2.50
Hdl Handle:
http://hdl.handle.net/10755/152651
Type:
Presentation
Title:
Prostate Cancer Screening in Blacks: Detriment in Delay
Abstract:
Prostate Cancer Screening in Blacks: Detriment in Delay
Conference Sponsor:Sigma Theta Tau International
Conference Year:2003
Conference Date:July 10-12, 2003
Author:Parchment, Yvonne, EdD, ARNP, CS
P.I. Institution Name:Florida International University
Title:Assistant Professor
Significance: Black men are diagnosed with prostate cancer later than Whites and the mortality rate is twice as high in Blacks than in Whites (American Cancer Society 2001). Attitudes determine how men view the necessity for cancer screening. This is supported by the literature (Watts, 1998, Reynolds, Tigen and Starr, 2000). Men who had been diagnosed with the disease delayed treatment or opted to have less aggressive forms of treatment, which was least likely to cause the feared side effects. Aim: To investigate the health beliefs of a sample of Black men about their prostate health and to determine if an educational program would lead to an increase in prostate screenings. Methodology:A convenience sample of 100 Black men from two churches were surveyed about their health seeking behaviors and their knowledge of prostate cancer screening. Forty (45) of these men attended a seminar on early detection as a means of decreasing mortality in prostate cancer. Results: Ages ranged from 40 to 77. All had been exposed to knowledge of prostate cancer but 75% stated that the information received from their physicians did not lead them to pursue regular screenings. Overwhelming, (80%) the men stated that they were embarrassed to have the digital rectal examination performed and that the perceived effects of prostate cancer (impotence and incontinence) prevented them from pursuing regular screenings. Another seminar was held in six months and the survey repeated. The men openly discussed the implications of prostate cancer and significantly more men had been screened.Wives were instumental in encouraging visits to the physicians. Implications: Nurses form a very important link between the formal health care system and the community and must continue to provide grassroots education to the at-risk population of Blacks in order to decrease the mortality rate and health care burden of prostate cancer. <!--Abstract 12976 modified by 131.94.225.148 on 10-14-2002-->
Repository Posting Date:
26-Oct-2011
Date of Publication:
10-Jul-2003
Sponsors:
Sigma Theta Tau International

Full metadata record

DC FieldValue Language
dc.typePresentationen_GB
dc.titleProstate Cancer Screening in Blacks: Detriment in Delayen_GB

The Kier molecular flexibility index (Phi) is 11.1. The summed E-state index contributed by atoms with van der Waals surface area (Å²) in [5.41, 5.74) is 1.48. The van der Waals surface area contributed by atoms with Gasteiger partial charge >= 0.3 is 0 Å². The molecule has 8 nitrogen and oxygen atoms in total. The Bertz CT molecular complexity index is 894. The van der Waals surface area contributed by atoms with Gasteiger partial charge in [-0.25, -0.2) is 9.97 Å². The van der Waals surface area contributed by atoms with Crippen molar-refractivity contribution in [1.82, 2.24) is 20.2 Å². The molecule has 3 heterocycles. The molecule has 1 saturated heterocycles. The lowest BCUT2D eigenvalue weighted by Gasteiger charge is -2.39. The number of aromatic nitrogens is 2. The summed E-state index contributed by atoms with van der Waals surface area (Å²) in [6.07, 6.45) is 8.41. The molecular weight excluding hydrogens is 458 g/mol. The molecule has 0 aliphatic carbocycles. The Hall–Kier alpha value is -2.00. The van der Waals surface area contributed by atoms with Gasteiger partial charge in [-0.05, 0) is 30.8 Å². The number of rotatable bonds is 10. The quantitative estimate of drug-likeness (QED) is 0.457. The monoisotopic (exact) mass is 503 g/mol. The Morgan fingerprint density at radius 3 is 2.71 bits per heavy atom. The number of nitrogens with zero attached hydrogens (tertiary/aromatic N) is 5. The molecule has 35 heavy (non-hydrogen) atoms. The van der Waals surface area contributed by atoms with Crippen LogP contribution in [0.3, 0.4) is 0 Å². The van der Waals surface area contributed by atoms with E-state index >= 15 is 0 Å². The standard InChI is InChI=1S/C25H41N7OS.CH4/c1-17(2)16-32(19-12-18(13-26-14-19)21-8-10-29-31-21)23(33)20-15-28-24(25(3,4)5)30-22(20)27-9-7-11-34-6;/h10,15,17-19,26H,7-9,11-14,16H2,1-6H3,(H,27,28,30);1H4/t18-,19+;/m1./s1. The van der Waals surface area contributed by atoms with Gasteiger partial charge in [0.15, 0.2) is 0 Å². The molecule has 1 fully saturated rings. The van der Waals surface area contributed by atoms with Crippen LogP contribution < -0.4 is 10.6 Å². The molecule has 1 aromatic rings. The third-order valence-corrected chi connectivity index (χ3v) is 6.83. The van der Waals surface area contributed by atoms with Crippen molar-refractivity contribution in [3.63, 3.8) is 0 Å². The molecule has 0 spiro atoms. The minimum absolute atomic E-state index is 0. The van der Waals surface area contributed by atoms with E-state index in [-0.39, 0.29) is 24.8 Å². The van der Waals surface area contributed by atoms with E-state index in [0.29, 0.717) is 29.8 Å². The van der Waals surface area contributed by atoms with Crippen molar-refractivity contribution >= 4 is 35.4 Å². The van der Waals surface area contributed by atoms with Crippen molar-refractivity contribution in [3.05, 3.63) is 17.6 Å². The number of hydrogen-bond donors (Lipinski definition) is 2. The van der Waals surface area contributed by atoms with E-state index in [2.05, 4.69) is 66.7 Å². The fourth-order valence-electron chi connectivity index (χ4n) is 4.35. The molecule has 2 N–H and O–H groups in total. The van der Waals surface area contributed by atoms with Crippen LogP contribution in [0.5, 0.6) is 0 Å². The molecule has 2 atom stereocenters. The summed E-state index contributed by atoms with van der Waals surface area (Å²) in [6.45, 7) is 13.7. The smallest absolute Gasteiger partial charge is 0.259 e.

dc.identifier.urihttp://hdl.handle.net/10755/152651-
dc.description.abstract<table><tr><td colspan="2" class="item-title">Prostate Cancer Screening in Blacks: Detriment in Delay</td></tr><tr class="item-sponsor"><td class="label">Conference Sponsor:</td><td class="value">Sigma Theta Tau International</td></tr><tr class="item-year"><td class="label">Conference Year:</td><td class="value">2003</td></tr><tr class="item-conference-date"><td class="label">Conference Date:</td><td class="value">July 10-12, 2003</td></tr><tr class="item-author"><td class="label">Author:</td><td class="value">Parchment, Yvonne, EdD, ARNP, CS</td></tr><tr class="item-institute"><td class="label">P.I. Institution Name:</td><td class="value">Florida International University</td></tr><tr class="item-author-title"><td class="label">Title:</td><td class="value">Assistant Professor</td></tr><tr class="item-email"><td class="label">Email:</td><td class="value">parchmen@fiu.edu</td></tr><tr><td colspan="2" class="item-abstract">Significance: Black men are diagnosed with prostate cancer later than Whites and the mortality rate is twice as high in Blacks than in Whites (American Cancer Society 2001). Attitudes determine how men view the necessity for cancer screening. This is supported by the literature (Watts, 1998, Reynolds, Tigen and Starr, 2000). Men who had been diagnosed with the disease delayed treatment or opted to have less aggressive forms of treatment, which was least likely to cause the feared side effects. Aim: To investigate the health beliefs of a sample of Black men about their prostate health and to determine if an educational program would lead to an increase in prostate screenings. Methodology:A convenience sample of 100 Black men from two churches were surveyed about their health seeking behaviors and their knowledge of prostate cancer screening. Forty (45) of these men attended a seminar on early detection as a means of decreasing mortality in prostate cancer. Results: Ages ranged from 40 to 77. All had been exposed to knowledge of prostate cancer but 75% stated that the information received from their physicians did not lead them to pursue regular screenings. Overwhelming, (80%) the men stated that they were embarrassed to have the digital rectal examination performed and that the perceived effects of prostate cancer (impotence and incontinence) prevented them from pursuing regular screenings. Another seminar was held in six months and the survey repeated. The men openly discussed the implications of prostate cancer and significantly more men had been screened.Wives were instumental in encouraging visits to the physicians. Implications: Nurses form a very important link between the formal health care system and the community and must continue to provide grassroots education to the at-risk population of Blacks in order to decrease the mortality rate and health care burden of prostate cancer. &lt;!--Abstract 12976 modified by 131.94.225.148 on 10-14-2002--&gt;</td></tr></table>en_GB
dc.date.available2011-10-26T11:44:25Z-
dc.date.issued2003-07-10en_GB
dc.date.accessioned2011-10-26T11:44:25Z-
dc.description.sponsorshipSigma Theta Tau Internationalen_GB
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